Unless swift action is taken, the COVID-19 pandemic could almost double the number of people suffering acute hunger, the United Nations (UN) World Food Programme (WFP) has warned.
The warning was sounded today as the WFP and other partners released a new report on food crises around the world in Rome, Italy.
The UN food agency pushed the number of people to suffer to more than a quarter of a billion by the end of 2020.
The number of people facing acute food insecurity stands to rise to 265 million in 2020, up by 130 million from the 135 million in 2019. This is as a result of the economic impact of COVID-19, according to a WFP projection.
The estimate was announced alongside the release of the Global Report on Food Crises, produced by WFP and 15 other humanitarian and development partners.
WFP’s Senior Economist, Mr Arif Husain said COVID-19 is a possible disaster to several people already suffering from poverty.
“COVID-19 is potentially catastrophic for millions who are already hanging by a thread. It is a hammer blow for millions more who can only eat if they earn a wage. Lockdowns and global economic recession have already decimated their nest eggs. It takes one more shock – like COVID-19 to push them over the edge,” he said.
Following the projection, it is vital that food assistance programmes be maintained, including WFP’s own programmes which offer a lifeline to almost 100 million vulnerable people globally.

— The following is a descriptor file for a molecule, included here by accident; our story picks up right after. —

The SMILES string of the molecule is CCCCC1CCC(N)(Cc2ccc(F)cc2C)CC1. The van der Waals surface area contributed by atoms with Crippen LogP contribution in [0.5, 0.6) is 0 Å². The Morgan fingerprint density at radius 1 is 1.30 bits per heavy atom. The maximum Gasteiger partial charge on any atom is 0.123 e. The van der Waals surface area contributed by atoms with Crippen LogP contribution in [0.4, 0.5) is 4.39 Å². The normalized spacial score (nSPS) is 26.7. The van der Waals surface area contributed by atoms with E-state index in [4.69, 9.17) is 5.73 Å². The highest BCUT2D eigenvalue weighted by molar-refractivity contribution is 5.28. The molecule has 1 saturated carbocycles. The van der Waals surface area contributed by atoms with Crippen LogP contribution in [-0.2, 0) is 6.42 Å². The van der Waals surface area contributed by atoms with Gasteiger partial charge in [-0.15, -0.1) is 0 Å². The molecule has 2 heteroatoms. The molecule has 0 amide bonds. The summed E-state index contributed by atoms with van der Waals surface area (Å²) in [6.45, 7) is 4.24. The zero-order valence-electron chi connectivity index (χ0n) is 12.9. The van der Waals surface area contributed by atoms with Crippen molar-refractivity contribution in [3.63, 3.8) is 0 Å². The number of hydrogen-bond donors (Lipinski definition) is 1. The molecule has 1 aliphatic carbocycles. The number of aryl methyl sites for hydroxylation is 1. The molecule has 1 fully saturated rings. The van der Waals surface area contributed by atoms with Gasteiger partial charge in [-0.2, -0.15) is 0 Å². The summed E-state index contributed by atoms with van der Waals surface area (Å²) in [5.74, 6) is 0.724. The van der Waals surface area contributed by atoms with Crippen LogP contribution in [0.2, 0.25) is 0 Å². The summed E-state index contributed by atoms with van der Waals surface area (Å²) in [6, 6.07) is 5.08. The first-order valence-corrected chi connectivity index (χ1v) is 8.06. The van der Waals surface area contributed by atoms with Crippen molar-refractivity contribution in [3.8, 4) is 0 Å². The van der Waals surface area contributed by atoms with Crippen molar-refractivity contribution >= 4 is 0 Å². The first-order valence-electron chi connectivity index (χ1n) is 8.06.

Key data obtained from the WFP’s projection indicates that some 265 million people in low and middle income countries will be in acute food insecurity by the end of 2020 unless immediate action is taken.
According to the Global Report on Food Crises, 77 million people suffering acute food insecurity in 2019 were in countries affected by conflict, 34 million people were affected by climate change while 24 million people were affected by economic crises.
Ten countries globally including Yemen, the Democratic Republic of the Congo, Afghanistan, Venezuela (Bolivarian Republic of), Ethiopia, South Sudan, Syria, the Sudan, Nigeria and Haiti constituted the worst food crises in 2019.
South Sudan had 61 percent of its population in a state of food crisis last year while six other countries including Sudan, Yemen, Central African Republic, Zimbabwe, Afghanistan, Syria Arab Republic and Haiti also had at least 35 percent of their populations in a state of food crisis.
The Global Report on Food Crises added that these 10 countries accounted for 66 percent of the population in crisis or worse or 88 million people.
It is against this backdrop that Mr Husain called for combined efforts to mitigate the effects of the problem to save lives.
“We must collectively act now to mitigate the impact of this global catastrophe,” he warned.